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Chicago Bulls fire Fred Hoiberg, name Jim Boylen head coach

first_img Written by FacebookTwitterLinkedInEmailPhil Ellsworth/ESPN Images(NEW YORK) — The Chicago Bulls have fired head coach Fred Hoiberg after a 5-19 start to the season.Hoiberg coached the team starting in 2015, leading them to a playoff appearance in 2016.Bulls vice president of basketball operations John Paxson thanked Hoiberg for his time with the team, and insisted the move was not about the team’s poor start to the season.“At media day, [General Manager Gar Forman] and I spoke about how we weren’t going to evaluate things based on wins and losses,” he told reporters. “This decision was not based on our record.”The Bulls have started the season missing some key players, including starting point guard Kris Dunn and small forward Lauri Markannen who only made his season debut on Dec. 1. Paxson also told reporters the injured players were not an excuse.“What we’re lacking is kind of an energy and spirit about our team and we need to get that back,” he said. “It’s not as simple as saying we would’ve gotten that with healthy players, with Lauri coming back, Kris Dunn coming back, Bobby [Portis] coming back. It wasn’t going to be that simple.”Assistant coach Jim Boylen has been tapped to replace Hoiberg as head coach on a long term basis, and not just as an interim coach.“I think it sends a message to the team that they have faith in me,” he told reporters. “We’re going to try to build this thing from where Fred had it.”Boylen has served with an assistant for several NBA teams, including the Indiana Pacers and the San Antonio Spurs. His only prior head coaching experience was for four seasons at the University of Utah.Boylen will most likely want to start with improving the team’s offense. The Bulls are 28th in points per game with 103.4.Copyright © 2018, ABC Radio. All rights reserved. December 4, 2018 /Sports News – National Chicago Bulls fire Fred Hoiberg, name Jim Boylen head coachcenter_img Beau Lundlast_img read more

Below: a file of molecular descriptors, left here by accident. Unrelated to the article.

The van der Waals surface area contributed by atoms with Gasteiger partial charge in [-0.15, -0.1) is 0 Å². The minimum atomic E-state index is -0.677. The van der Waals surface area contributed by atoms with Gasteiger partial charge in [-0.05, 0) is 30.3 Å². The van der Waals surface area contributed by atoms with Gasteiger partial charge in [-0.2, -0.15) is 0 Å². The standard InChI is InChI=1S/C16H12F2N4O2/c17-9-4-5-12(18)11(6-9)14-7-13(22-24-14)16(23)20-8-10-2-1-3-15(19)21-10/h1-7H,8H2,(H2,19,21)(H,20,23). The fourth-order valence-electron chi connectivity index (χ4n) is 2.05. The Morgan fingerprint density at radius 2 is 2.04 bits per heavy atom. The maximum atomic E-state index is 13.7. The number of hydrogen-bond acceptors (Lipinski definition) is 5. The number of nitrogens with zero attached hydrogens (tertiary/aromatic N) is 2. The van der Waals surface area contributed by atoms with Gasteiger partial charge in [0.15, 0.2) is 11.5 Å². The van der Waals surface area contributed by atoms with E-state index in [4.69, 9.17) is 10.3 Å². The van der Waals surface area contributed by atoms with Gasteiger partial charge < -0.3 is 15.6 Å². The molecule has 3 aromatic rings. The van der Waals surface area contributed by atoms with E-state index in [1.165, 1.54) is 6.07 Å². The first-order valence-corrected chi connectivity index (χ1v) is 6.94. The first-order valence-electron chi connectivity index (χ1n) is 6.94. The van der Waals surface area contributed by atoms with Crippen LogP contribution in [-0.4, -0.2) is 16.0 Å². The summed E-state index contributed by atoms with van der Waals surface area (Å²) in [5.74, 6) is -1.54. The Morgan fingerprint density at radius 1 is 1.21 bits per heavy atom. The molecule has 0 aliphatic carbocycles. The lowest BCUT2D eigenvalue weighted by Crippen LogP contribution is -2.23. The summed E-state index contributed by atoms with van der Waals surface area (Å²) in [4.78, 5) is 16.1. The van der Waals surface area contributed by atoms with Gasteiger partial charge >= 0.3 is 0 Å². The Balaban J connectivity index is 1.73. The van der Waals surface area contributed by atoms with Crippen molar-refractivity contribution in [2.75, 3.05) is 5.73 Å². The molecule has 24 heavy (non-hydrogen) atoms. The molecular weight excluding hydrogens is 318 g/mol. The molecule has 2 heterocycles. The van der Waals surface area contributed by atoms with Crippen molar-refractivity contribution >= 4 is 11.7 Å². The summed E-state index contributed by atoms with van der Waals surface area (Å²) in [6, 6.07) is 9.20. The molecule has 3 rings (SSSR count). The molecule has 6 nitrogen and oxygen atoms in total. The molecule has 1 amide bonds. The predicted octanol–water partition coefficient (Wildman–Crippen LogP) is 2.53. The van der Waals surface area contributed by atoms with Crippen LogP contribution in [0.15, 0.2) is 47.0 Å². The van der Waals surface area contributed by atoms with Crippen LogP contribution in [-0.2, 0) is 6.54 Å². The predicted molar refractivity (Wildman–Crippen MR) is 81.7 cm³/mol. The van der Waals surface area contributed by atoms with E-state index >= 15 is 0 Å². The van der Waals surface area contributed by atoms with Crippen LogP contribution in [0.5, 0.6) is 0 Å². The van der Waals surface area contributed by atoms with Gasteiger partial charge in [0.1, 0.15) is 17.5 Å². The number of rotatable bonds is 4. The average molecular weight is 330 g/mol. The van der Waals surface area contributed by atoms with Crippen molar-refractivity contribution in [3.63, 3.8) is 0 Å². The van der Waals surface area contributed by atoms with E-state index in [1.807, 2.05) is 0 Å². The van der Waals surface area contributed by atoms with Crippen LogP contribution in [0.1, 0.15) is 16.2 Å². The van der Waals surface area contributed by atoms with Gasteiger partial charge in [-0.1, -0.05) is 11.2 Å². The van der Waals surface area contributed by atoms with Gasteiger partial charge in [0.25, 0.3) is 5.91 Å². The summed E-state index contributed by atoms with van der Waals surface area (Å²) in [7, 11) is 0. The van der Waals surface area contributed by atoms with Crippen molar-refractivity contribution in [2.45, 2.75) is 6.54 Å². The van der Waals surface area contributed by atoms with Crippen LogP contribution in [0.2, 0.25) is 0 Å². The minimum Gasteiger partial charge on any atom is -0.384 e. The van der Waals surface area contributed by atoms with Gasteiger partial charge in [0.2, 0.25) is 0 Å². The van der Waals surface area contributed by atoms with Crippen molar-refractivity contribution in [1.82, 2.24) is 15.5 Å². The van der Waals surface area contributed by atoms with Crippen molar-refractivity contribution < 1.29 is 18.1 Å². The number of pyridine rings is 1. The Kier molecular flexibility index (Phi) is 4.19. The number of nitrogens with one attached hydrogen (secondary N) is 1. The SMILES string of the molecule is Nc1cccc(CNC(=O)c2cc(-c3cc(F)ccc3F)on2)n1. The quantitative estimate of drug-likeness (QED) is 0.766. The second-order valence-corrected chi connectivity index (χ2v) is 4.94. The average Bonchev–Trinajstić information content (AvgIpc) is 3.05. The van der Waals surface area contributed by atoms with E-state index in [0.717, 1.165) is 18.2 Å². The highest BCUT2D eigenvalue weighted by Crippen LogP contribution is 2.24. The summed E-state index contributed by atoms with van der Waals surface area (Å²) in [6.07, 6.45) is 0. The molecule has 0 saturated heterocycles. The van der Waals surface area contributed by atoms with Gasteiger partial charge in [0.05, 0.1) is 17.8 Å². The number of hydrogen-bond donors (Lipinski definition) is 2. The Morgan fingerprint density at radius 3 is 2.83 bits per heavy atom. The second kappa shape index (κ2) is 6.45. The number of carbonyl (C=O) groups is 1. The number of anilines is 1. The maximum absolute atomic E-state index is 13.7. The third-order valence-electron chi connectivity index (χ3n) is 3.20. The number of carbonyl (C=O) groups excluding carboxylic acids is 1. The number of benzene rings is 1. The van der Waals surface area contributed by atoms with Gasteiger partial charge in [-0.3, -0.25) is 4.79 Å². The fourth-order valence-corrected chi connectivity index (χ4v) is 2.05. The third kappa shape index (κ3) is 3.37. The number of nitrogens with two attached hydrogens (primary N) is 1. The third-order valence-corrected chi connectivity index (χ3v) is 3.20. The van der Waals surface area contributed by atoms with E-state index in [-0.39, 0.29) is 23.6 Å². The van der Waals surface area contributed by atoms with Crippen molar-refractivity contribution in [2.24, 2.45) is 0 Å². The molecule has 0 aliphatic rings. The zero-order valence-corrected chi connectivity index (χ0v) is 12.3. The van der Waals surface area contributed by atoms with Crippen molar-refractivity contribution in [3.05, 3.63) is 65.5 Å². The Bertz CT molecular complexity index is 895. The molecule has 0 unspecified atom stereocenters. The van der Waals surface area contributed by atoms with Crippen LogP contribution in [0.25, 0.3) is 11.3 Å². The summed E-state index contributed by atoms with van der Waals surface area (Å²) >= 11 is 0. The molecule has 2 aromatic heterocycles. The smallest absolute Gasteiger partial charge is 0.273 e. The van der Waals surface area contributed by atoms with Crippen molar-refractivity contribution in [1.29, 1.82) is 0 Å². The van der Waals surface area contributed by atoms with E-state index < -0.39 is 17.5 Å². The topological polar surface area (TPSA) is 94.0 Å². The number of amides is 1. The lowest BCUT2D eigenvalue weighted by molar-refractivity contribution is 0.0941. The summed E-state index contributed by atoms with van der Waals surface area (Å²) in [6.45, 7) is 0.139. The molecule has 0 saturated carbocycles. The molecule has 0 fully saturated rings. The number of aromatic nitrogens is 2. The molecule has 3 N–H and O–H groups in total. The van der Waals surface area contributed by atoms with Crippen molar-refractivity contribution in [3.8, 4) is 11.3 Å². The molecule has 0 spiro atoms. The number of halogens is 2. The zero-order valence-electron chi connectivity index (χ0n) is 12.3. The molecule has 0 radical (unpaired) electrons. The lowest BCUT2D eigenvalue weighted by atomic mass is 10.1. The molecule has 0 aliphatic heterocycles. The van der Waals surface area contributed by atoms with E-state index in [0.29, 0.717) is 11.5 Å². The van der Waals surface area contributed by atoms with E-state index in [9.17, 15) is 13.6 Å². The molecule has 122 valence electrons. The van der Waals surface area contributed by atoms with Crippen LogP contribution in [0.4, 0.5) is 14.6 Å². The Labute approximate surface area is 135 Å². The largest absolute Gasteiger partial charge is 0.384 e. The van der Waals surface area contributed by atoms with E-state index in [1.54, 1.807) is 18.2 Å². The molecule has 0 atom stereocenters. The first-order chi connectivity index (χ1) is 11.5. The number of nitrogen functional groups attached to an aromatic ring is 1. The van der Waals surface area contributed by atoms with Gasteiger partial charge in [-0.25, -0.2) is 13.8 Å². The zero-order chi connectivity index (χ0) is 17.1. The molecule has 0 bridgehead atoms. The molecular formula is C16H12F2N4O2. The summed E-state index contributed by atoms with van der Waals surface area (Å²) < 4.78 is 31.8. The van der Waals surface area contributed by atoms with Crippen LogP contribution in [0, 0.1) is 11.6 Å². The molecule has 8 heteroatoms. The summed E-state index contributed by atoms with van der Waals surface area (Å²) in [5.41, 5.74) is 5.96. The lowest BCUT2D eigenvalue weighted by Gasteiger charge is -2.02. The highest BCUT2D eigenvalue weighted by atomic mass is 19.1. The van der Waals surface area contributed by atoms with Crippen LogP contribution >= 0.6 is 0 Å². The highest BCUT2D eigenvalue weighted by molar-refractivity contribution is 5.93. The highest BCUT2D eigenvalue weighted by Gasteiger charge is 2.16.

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Keble PemBroken

first_imgBefore the Blues game against Oxfordshire on Friday evening, it was the turn of the colleges to try 20/20 cricket as last year’s cuppers winners Pembroke defeated Keble by 7 wickets. Coloured clothing and music may have been the order of the day but Pembroke’s victory was largely thanks to a disciplined bowling and fielding performance. Having won the toss and elected to field Pembroke skipper Paul Ramsay led the way making a breakthrough with his third ball removing Booth for a single. When Chris Stearn nicked his next ball to Jonathon Fennell at slip, Keble were reeling at 3-2. They took time to recover with captain Rafe Roylands (23) and Ross Bland (14) putting on 31, but were unable to score quickly. Ramsay, who finished with figures of 4-1-10- 2, was ably supported by offspinner Adam Hunter (4-1-6-2). A rally from Stuart Drury (29) and Alan Bannister (22) boosted the Keble score to a competitive 116 with 31 runs coming from the last two overs. Keble required early wickets to put pressure on the Pembroke but had to wait until the eighth over when Dan Fox was caught superbly at backward point by Booth off the bowling of Stearn for 13. Any hope of a Keble fightback faded with Laurence Parker-Brown (39) and Nick Warrillow (22) adding 44 runs for the second wicket in just 6 overs effectively ended any Keble resistance. Warrilow fell in the 14th over, attempting to repeat a huge six off Roylands getting stumped by Tim Oliver in the process, the same bowler finding the edge to remove Parker-Brown two overs later. Fennell and Tom Bullock required just 3 overs to score the remaining 23 runs, with Fennell squrting the winning run to third man with on over to spare.ARCHIVE: 6th week TT 2004last_img read more

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I thrive on the pressure – Poyet